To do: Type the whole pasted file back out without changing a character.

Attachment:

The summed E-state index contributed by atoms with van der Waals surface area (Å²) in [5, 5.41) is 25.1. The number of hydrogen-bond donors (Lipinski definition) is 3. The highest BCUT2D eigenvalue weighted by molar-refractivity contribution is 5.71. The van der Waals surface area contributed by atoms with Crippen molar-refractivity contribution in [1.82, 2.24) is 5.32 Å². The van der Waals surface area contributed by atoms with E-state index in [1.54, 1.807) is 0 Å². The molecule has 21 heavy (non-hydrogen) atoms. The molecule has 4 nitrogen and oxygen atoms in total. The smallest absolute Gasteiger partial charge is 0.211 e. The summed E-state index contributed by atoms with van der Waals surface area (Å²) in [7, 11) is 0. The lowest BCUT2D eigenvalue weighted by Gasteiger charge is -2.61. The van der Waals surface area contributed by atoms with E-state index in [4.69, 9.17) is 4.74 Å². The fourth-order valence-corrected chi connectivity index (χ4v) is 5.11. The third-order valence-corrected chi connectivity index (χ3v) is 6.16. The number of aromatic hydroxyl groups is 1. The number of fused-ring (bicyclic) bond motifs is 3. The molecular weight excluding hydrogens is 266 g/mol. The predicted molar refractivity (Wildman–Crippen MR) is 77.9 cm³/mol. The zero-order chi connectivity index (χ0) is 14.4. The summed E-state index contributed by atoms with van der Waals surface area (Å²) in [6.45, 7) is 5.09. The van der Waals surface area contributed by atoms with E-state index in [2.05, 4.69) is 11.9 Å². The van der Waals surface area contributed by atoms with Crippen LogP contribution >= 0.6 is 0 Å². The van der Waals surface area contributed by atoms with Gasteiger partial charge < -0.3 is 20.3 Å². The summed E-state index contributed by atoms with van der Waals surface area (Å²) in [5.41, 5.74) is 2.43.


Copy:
The summed E-state index contributed by atoms with van der Waals surface area (Å²) in [5, 5.41) is 25.1. The number of hydrogen-bond donors (Lipinski definition) is 3. The highest BCUT2D eigenvalue weighted by molar-refractivity contribution is 5.71. The van der Waals surface area contributed by atoms with Crippen molar-refractivity contribution in [1.82, 2.24) is 5.32 Å². The van der Waals surface area contributed by atoms with E-state index in [1.54, 1.807) is 0 Å². The molecule has 21 heavy (non-hydrogen) atoms. The molecule has 4 nitrogen and oxygen atoms in total. The smallest absolute Gasteiger partial charge is 0.211 e. The summed E-state index contributed by atoms with van der Waals surface area (Å²) in [7, 11) is 0. The lowest BCUT2D eigenvalue weighted by Gasteiger charge is -2.61. The van der Waals surface area contributed by atoms with E-state index in [4.69, 9.17) is 4.74 Å². The fourth-order valence-corrected chi connectivity index (χ4v) is 5.11. The third-order valence-corrected chi connectivity index (χ3v) is 6.16. The number of aromatic hydroxyl groups is 1. The number of fused-ring (bicyclic) bond motifs is 3. The molecular weight excluding hydrogens is 266 g/mol. The predicted molar refractivity (Wildman–Crippen MR) is 77.9 cm³/mol. The zero-order chi connectivity index (χ0) is 14.4. The summed E-state index contributed by atoms with van der Waals surface area (Å²) in [6.45, 7) is 5.09. The van der Waals surface area contributed by atoms with E-state index in [2.05, 4.69) is 11.9 Å². The van der Waals surface area contributed by atoms with Crippen LogP contribution >= 0.6 is 0 Å². The van der Waals surface area contributed by atoms with Gasteiger partial charge < -0.3 is 20.3 Å². The summed E-state index contributed by atoms with van der Waals surface area (Å²) in [5.41, 5.74) is 2.43.